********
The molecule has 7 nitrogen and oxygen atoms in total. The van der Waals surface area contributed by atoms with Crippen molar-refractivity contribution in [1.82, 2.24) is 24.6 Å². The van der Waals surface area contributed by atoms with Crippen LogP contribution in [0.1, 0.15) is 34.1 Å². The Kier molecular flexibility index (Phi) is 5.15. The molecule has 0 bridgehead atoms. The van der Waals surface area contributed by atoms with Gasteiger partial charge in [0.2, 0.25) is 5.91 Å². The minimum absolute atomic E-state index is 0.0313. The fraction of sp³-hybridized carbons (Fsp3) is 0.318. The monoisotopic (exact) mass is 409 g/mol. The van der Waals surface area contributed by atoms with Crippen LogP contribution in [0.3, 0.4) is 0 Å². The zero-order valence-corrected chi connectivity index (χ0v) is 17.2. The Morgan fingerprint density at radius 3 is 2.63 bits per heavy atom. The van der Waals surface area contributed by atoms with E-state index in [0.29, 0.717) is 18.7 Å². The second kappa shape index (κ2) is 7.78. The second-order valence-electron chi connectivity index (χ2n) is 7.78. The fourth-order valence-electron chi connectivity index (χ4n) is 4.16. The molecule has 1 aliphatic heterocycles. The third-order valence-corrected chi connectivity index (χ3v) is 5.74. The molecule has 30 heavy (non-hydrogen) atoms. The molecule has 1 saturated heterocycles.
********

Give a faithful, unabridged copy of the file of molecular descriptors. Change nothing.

The molecule has 7 nitrogen and oxygen atoms in total. The van der Waals surface area contributed by atoms with Crippen molar-refractivity contribution in [1.82, 2.24) is 24.6 Å². The van der Waals surface area contributed by atoms with Crippen LogP contribution in [0.1, 0.15) is 34.1 Å². The Kier molecular flexibility index (Phi) is 5.15. The molecule has 0 bridgehead atoms. The van der Waals surface area contributed by atoms with Gasteiger partial charge in [0.2, 0.25) is 5.91 Å². The minimum absolute atomic E-state index is 0.0313. The fraction of sp³-hybridized carbons (Fsp3) is 0.318. The monoisotopic (exact) mass is 409 g/mol. The van der Waals surface area contributed by atoms with Crippen LogP contribution in [0.3, 0.4) is 0 Å². The zero-order valence-corrected chi connectivity index (χ0v) is 17.2. The Morgan fingerprint density at radius 3 is 2.63 bits per heavy atom. The van der Waals surface area contributed by atoms with E-state index in [0.29, 0.717) is 18.7 Å². The second kappa shape index (κ2) is 7.78. The second-order valence-electron chi connectivity index (χ2n) is 7.78. The fourth-order valence-electron chi connectivity index (χ4n) is 4.16. The molecule has 1 aliphatic heterocycles. The third-order valence-corrected chi connectivity index (χ3v) is 5.74. The molecule has 30 heavy (non-hydrogen) atoms. The molecule has 1 saturated heterocycles.